Figure 7: The price of American put option computed by FD and LS for different (upper panels) and corresponding running time of the algorithms (lower panels). For small values of (left panels), LS is working visibly slower and is producing higher error as is decreasing. For bigger (right panels), LS is matching the FD output. For this case, increasing and follows approaching LS to the FD output, but also increases time of computation. FD is precise and fast method for all and . We take .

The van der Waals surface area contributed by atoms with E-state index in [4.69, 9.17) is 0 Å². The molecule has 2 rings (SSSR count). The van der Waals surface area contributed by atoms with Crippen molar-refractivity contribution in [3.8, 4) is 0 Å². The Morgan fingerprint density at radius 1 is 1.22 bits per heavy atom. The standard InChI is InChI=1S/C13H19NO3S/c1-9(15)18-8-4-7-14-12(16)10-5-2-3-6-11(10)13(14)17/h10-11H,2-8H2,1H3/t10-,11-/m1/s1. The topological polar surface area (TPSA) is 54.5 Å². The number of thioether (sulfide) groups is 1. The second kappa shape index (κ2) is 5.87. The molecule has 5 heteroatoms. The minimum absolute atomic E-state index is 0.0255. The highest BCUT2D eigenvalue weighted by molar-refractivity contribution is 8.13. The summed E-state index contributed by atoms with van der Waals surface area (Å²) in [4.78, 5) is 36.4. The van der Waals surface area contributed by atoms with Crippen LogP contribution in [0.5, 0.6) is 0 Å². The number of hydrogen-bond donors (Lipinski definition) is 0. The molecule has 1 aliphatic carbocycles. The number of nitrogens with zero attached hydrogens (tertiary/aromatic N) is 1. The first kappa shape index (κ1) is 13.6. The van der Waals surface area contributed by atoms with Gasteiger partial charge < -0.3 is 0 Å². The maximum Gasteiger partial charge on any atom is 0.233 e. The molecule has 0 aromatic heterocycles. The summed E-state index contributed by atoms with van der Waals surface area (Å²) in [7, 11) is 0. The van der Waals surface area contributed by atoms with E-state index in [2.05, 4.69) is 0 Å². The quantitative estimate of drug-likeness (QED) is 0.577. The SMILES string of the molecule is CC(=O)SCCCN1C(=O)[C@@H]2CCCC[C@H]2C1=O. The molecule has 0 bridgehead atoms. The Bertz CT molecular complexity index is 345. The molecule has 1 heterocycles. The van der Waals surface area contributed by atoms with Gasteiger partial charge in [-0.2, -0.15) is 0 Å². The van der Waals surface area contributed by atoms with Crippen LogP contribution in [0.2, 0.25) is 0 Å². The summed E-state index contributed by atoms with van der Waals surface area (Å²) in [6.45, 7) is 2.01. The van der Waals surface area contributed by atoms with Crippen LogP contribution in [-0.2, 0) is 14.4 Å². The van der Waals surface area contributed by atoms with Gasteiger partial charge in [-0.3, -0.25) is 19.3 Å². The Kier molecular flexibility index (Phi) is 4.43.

Figure presents a comparison between methods FD and LS for particular choices of . We see, that as increases, the results of both methods are closer (because LS algorithm is based on the Monte Carlo, oscillations are visible). As gets higher, the LS result is closer to the FD output. Also the time of computation is visibly higher for lower values of and . In Figure there is a comparison between FD and LS in estimating the fair price of the American put option for “small” and “big” parameter . Also the relation between running time of both methods and is provided. In both figures the FD is the reference method. The LS method requires to generate (and save) paths of and that is memory/speed expensive. As decreases, more time for generating is required. For , , so the dynamics of is ”faster” than its classical equivalent (). Thus, the errors caused by approximating the non-Markovian process by Markovian approach can accumulate with errors caused by ill-condition of the regression problem. Even for ”big” the LS method is running visibly longer and has lower precision than the FD. The advantage of LS is finding sample of optimal exercise times, which is not provided by the FD. We can conclude that the presented LS algorithm could not work correctly for ”small” (in particular if ). For small the method is inefficient. The use of the method should be considered only if there is a need of optimal exercise strategy. For computing the fair price of American option the FD approach is recommended.